This isn’t exactly breaking news, and to be frank I’m exhausted over the fact that there are still people who aren’t seeing how this is a problem; but the sheer amount of blatant, unashamed blackface and brownface present in mainstream Malaysian media is just ridiculous at this point.
A most recent example of this was when local musician Choo Hao Ren released a music video for his song, ‘White Doll’ back in January, in collaboration with a brand that sells skin-whitening products. In the music video, a school girl (clearly painted to appear much darker than she actually is), is bullied by her peers for having tanned skin.
However, she soon finds skin-whitening supplements left by a secret admirer, which she takes over the course of a few months. In the end, her skin becomes lighter and she’s suddenly the object of everyone’s desire.
More Than Just Face Paint
Soon after its release, the video received backlash for its obvious use of brownface, and it was taken down following a (questionable) apology and clarification from the artist. While he clarified that he meant no ill intent, he followed up by stating,
“In Malaysia, a country with strong sunlight, is it really inappropriate to do a tanned makeup on [an] actor to present a plot of sunburnt? Even though the story [ended] up [showing] unconditional love from the boy towards the tanned skin girl?”
But that’s exactly what the issue is about. While the use of brownface is obviously not acceptable, the video’s storyline was one that contributed to an already tired and harmful narrative about dark-skinned people.
We’ve seen a similar story play out in countless commercials, and even in movies and TV shows.
A character dons face paint way darker than their actual skin tone to communicate (often using weirdly comedic undertones) that they’re supposed to be the undesirable “before”, and then transform into a light-skinned, attractive, confident person with the help of a magical product.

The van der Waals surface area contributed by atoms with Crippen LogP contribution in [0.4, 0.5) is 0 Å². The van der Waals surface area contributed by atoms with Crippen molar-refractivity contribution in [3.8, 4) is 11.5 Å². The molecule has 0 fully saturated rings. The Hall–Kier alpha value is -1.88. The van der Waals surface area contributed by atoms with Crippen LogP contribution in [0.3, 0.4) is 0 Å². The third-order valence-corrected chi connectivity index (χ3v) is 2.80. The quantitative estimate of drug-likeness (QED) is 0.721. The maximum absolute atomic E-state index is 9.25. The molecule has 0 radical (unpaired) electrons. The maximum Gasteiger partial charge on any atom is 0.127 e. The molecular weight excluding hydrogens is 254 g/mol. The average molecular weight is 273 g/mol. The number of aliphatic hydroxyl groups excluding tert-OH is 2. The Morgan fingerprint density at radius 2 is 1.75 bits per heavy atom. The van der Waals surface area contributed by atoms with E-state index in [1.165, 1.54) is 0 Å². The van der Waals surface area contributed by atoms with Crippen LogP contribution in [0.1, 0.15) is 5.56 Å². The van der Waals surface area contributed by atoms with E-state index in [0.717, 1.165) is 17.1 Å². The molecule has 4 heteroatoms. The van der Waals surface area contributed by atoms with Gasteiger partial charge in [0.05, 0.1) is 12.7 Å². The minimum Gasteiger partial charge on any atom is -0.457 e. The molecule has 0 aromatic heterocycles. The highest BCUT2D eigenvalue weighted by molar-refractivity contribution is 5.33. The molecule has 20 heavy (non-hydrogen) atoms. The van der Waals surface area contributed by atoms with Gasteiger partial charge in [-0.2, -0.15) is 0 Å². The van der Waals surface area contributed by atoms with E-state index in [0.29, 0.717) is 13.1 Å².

This trope portrays fair skin as the ultimate standard—the pinnacle of existence that makes anyone desirable and opens countless doors. Meanwhile, dark skin is the antithesis of that.
For generations, we’ve been either explicitly or implicitly told that having white skin is supposed to be a universally desired goal, and anyone who doesn’t meet that standard is considered unworthy of love, attention, kindness, friendship, and even career opportunities. But why has this message been drilled into our brains for so long?
If I sound angry, it’s because I am. I am frustrated and exhausted that darker-skinned people are continuously the butt of a joke.
When people don blackface or brownface, they can easily wipe off that face paint and enjoy the privileges many light-skinned people won’t even notice they have, all while contributing to a racist and colourist system that mocks and alienates dark-skinned people.
Meanwhile, those who actually have dark skin don’t get to wipe off their skin colour, because that’s who they are every day.
While this may be viewed as a harmless joke, it actually does more harm than people may realise. This is the lived reality of so many dark-skinned people.
50 Shades Of Colourism
Being ethnically Indian in Malaysia, I was more aware of my skin colour at an early age — from watching ‘Fair and Lovely’ commercials on TV, to examining my hands as a child and wondering why the rest of my body wasn’t the same colour as my palms.
I would even think to myself, “Why is my skin brown when the “pretty” girls on TV have light skin?”.
At the same time, I’m considered someone with medium-to-light skin in my ethnic community. However, in other groups, especially as a teenager, I was almost always the only brown person in the room, which meant that most of the time, I was the darkest in my group of friends (and boy was I reminded of it!).